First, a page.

By Robert Parry
June 23, 2008
Barack Obama’s decision to opt out of federal campaign financing has riled newspaper editorialists, TV pundits and even some progressives who view regulating “money in politics” as the silver bullet to kill the special-interest domination of Washington.
But the fury over Obama’s choice to rely on his Internet-based small donors – rather than take nearly $85 million in federal funding – misses a difficult truth that may be especially heretical on the Left: campaign-finance reform has been, by and large, a failure.
This reality comes clear if one asks the simple question: Is the U.S. government more in the pocket of special interests today than it was in the mid-1970s when this reform movement gained traction after the Watergate scandal? It’s hard to reach an answer other than that today is worse.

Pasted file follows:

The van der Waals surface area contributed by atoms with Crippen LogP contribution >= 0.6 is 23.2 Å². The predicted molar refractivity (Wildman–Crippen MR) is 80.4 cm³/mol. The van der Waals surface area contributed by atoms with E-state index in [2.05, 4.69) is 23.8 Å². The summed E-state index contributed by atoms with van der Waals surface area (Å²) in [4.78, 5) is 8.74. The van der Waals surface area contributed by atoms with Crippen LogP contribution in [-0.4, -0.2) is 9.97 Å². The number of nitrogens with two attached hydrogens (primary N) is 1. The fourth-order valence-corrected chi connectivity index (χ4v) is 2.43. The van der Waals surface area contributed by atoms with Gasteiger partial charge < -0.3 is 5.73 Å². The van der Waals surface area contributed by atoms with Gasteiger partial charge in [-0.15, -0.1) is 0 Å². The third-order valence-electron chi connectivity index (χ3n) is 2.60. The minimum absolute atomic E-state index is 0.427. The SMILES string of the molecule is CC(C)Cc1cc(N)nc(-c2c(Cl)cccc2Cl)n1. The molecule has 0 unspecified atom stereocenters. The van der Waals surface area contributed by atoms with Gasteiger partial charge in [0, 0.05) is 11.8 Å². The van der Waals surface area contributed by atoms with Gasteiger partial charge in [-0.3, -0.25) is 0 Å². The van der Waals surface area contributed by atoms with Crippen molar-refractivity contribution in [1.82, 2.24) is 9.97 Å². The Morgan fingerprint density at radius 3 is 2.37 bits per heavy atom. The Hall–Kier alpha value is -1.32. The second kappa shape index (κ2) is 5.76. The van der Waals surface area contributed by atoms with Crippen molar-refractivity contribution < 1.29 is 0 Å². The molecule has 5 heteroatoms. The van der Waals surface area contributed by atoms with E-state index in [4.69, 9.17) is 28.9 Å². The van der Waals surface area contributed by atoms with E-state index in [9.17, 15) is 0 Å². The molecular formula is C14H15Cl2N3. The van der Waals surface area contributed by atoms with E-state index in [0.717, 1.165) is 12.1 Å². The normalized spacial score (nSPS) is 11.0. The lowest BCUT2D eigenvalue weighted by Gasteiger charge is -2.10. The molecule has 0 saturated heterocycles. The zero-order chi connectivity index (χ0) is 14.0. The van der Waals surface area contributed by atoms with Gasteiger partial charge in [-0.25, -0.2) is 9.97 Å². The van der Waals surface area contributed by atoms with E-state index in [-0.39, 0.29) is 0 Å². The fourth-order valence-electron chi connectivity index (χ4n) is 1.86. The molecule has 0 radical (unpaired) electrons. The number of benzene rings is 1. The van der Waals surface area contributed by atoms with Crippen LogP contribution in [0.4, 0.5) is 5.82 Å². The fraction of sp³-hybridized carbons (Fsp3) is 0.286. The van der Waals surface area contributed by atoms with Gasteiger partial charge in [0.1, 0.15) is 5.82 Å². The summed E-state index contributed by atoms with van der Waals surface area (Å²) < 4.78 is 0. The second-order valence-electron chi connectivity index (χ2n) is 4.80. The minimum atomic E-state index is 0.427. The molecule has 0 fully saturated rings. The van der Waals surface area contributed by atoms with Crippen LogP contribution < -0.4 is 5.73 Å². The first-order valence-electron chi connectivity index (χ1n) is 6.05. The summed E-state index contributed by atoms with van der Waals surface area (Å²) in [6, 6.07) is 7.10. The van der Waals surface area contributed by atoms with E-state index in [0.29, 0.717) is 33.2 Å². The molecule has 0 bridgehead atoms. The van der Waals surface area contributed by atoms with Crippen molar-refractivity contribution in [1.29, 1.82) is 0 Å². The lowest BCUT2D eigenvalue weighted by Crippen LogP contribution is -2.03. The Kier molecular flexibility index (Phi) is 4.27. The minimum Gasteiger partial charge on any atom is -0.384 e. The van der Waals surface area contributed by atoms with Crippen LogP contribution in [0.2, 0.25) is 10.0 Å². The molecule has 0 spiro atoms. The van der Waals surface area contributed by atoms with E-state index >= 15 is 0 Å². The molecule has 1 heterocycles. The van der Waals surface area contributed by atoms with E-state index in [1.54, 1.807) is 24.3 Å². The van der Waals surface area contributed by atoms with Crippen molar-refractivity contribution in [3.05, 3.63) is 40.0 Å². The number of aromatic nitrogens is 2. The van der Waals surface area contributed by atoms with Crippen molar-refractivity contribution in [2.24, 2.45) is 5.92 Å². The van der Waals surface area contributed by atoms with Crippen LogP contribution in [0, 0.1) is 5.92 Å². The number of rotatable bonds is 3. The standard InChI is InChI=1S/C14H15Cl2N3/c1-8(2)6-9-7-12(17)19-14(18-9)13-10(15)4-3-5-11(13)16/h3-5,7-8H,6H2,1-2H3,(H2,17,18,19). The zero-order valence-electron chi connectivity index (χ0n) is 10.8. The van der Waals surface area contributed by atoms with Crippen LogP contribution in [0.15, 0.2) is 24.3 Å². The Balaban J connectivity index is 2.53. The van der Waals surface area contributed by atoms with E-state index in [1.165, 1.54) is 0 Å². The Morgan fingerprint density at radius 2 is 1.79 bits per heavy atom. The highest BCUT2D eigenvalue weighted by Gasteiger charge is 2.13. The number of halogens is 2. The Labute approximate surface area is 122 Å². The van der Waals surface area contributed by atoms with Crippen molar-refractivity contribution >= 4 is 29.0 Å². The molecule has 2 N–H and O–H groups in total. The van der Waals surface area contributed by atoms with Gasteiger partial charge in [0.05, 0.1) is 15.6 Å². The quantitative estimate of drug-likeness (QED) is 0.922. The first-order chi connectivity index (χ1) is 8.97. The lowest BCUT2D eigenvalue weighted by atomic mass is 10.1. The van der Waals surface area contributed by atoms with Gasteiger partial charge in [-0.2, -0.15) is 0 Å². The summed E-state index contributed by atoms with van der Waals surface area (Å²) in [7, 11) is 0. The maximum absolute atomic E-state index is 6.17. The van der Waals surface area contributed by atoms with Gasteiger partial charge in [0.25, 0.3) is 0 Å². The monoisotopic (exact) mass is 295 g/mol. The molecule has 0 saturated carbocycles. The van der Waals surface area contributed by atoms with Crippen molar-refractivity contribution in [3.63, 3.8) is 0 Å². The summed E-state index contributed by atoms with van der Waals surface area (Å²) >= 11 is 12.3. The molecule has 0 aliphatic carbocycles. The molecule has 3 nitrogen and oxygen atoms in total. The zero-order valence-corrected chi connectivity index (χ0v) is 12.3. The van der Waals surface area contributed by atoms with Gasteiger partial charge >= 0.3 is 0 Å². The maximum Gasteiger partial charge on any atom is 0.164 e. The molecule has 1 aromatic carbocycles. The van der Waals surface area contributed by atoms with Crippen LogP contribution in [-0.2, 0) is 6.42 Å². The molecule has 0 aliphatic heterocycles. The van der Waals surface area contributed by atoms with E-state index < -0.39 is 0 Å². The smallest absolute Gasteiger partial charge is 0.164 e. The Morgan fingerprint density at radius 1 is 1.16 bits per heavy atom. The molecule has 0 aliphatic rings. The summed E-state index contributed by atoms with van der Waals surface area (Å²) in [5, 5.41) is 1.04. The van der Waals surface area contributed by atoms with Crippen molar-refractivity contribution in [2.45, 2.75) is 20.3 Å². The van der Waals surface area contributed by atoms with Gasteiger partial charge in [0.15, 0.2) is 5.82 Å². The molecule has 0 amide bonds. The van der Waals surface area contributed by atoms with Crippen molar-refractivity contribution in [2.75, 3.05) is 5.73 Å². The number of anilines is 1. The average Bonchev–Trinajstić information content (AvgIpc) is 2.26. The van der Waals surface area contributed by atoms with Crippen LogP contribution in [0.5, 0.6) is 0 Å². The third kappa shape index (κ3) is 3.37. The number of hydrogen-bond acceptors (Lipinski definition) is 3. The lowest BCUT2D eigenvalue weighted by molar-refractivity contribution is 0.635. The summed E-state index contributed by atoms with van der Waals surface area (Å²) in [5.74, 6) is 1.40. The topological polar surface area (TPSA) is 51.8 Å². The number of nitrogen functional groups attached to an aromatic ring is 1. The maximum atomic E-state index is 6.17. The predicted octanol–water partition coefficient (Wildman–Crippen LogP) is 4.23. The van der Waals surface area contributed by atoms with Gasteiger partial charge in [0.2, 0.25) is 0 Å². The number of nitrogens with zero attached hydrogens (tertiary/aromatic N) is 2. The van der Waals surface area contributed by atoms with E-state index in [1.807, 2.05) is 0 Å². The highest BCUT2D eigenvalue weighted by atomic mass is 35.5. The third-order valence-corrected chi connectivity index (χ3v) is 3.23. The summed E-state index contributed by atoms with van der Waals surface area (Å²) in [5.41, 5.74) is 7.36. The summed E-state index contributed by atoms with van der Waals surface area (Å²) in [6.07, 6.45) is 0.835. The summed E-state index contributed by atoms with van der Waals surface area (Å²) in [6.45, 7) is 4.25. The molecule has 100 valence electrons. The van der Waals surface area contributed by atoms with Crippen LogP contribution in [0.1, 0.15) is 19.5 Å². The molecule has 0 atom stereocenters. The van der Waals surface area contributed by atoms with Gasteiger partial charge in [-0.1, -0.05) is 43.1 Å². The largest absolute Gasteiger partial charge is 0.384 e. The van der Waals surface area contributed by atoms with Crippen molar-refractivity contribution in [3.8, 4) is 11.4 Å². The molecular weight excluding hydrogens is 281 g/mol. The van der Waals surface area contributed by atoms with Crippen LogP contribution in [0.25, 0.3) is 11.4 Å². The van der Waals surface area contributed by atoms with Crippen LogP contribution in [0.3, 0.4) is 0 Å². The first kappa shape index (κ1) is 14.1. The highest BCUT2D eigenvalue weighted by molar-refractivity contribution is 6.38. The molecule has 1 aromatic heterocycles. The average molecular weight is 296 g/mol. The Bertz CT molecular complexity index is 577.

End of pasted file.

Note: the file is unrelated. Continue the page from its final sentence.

Indeed, since Ronald Reagan became President in 1981, the federal government has operated in the interest of corporations and the well-to-do with a stunning consistency. Even when a Democrat (Bill Clinton) gained the White House in 1993, he did so as a pro-corporate centrist beholden to the Democratic Leadership Council.
I even would argue that the Left’s obsession with campaign-finance reform helped pave the way for the two terms of George W. Bush, whose administration has marked the apex of government-to-corporate favoritism.
That’s because the great fallacy of campaign-finance reform has turned out to be that it only addresses money in the narrow political process, i.e. contributions to candidates and parties. It ignores the massive infusion of political money that has gone into the right-wing media.